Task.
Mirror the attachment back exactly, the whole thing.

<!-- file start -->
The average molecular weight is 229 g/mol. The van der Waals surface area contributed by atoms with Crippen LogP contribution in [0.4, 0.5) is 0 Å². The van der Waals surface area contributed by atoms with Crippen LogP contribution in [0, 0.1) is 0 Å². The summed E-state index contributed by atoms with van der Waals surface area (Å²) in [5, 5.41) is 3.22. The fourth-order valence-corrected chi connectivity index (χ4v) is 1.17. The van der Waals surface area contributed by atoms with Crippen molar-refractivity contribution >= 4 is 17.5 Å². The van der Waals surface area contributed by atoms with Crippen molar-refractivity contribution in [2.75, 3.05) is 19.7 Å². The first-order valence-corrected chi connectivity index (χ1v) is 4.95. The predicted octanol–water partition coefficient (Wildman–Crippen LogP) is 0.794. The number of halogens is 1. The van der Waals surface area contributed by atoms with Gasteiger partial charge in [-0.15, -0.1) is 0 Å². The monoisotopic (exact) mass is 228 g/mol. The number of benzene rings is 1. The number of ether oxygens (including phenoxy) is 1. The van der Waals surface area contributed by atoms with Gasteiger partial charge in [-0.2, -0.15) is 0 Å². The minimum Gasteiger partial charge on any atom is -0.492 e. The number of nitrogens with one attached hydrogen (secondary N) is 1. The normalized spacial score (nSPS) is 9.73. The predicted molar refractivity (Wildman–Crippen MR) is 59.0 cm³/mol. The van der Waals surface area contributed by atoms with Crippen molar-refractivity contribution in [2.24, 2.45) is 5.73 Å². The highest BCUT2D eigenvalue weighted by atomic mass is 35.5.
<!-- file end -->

The average molecular weight is 229 g/mol. The van der Waals surface area contributed by atoms with Crippen LogP contribution in [0.4, 0.5) is 0 Å². The van der Waals surface area contributed by atoms with Crippen LogP contribution in [0, 0.1) is 0 Å². The summed E-state index contributed by atoms with van der Waals surface area (Å²) in [5, 5.41) is 3.22. The fourth-order valence-corrected chi connectivity index (χ4v) is 1.17. The van der Waals surface area contributed by atoms with Crippen molar-refractivity contribution >= 4 is 17.5 Å². The van der Waals surface area contributed by atoms with Crippen molar-refractivity contribution in [2.75, 3.05) is 19.7 Å². The first-order valence-corrected chi connectivity index (χ1v) is 4.95. The predicted octanol–water partition coefficient (Wildman–Crippen LogP) is 0.794. The number of halogens is 1. The van der Waals surface area contributed by atoms with Gasteiger partial charge in [-0.15, -0.1) is 0 Å². The monoisotopic (exact) mass is 228 g/mol. The number of benzene rings is 1. The number of ether oxygens (including phenoxy) is 1. The van der Waals surface area contributed by atoms with Gasteiger partial charge in [-0.2, -0.15) is 0 Å². The minimum Gasteiger partial charge on any atom is -0.492 e. The number of nitrogens with one attached hydrogen (secondary N) is 1. The normalized spacial score (nSPS) is 9.73. The predicted molar refractivity (Wildman–Crippen MR) is 59.0 cm³/mol. The van der Waals surface area contributed by atoms with Crippen molar-refractivity contribution in [2.24, 2.45) is 5.73 Å². The highest BCUT2D eigenvalue weighted by atomic mass is 35.5.